Articles by John Rowe
Recently we’ve noticed some IRD auditors jumping from an initial (you’re being audited) letter, straight to statutory demands for information within unrealistic timeframes. Historically IRD have tended to work constructively with the taxpayer to find mutually acceptable timeframes. Unfortunately, there appears to be a developing trend where some IRD investigators have been using their statutory powers as a means of force to apply unnecessary time pressure, rather than trying to work with a taxpayer and their agent. We note with some concern that the use of these types of tactics seems to have been increasing.Historically, the IRD would sent out a letter, notifying tax payers of a risk review (i.e. checking of limited areas) or a full audit. Then a reasonable timeframe would be negotiated, taking into account the client’s business and the workload both of the client and their advisers. Traditionally the IRD has been very accommodating. Now, however, we have been noticing a few instances where investigators are requesting information they are not entitled to or which exceeds their authority.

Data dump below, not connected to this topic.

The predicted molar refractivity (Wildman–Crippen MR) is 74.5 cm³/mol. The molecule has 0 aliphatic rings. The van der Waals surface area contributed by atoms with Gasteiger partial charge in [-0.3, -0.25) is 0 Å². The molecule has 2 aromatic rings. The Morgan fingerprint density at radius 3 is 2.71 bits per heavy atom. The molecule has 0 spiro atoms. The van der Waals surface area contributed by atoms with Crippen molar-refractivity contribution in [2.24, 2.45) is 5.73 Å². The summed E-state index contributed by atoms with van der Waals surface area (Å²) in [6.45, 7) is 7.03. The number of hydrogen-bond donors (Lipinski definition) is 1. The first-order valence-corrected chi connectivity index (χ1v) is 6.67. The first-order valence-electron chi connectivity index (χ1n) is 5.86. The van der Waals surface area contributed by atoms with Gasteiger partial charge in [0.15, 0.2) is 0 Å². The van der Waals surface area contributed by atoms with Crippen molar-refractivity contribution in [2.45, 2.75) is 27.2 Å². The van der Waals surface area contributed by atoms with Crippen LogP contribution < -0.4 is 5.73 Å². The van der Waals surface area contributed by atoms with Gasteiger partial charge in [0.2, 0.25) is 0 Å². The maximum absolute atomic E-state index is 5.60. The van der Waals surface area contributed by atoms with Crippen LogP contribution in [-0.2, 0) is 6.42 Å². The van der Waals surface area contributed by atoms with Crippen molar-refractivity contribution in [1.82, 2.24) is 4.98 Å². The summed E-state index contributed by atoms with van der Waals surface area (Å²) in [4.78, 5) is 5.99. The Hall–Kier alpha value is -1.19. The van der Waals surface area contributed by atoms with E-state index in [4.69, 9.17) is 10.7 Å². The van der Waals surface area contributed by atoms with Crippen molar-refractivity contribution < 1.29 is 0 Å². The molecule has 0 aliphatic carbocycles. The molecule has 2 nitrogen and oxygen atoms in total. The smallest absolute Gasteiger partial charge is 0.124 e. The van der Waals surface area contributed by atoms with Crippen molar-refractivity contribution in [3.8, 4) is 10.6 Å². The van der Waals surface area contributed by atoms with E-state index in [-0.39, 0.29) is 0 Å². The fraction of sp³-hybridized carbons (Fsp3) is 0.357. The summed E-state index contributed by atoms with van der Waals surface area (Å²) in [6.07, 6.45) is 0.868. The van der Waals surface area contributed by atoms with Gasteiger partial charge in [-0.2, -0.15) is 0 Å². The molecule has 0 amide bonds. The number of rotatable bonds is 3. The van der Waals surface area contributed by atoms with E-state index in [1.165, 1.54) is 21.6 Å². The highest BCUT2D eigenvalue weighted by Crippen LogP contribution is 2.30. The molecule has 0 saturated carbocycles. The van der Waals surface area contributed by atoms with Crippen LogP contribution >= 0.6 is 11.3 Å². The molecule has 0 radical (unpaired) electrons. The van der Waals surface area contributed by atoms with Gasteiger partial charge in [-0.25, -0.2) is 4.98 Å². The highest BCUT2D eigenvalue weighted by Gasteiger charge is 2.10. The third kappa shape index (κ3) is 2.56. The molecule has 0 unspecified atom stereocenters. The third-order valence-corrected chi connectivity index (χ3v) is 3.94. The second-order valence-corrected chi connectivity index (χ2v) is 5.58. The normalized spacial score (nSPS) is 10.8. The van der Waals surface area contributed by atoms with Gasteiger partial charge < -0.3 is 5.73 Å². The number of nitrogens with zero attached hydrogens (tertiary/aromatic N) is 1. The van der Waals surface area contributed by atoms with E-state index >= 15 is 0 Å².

Rather that working constructively, certain investigators are using statutory powers to demand information, which can lead to the breakdown of relationships between the IRD, taxpayers and their advisers. This risks the matter turning from a straightforward audit into an adversarial process, which should be avoided, if possible. Additionally, practitioners have generally had good working relationships with IRD which is in the best interests of IRD and taxpayers, as it encourages everyone to meet their responsibilities. If investigators stretch the rules and processes, it risks undermining that previously constructive position.To illustrate, the IRD recently demanded that a client provide them with 15 years of information, when they are legally only required to hold such information for seven years. When we made this point, IRD issued a statutory demand for information to be supplied within an unreasonable timeframe, and it looked as though they were extracting revenge for us correcting them. This is not the right way to deal with such matters – a satisfactory outcome for all concerned is far more likely to be achieved if the taxpayer, their advisers and IRD work constructively together. Bullying and scare tactics are counterproductive and cause unnecessary stress for everybody.
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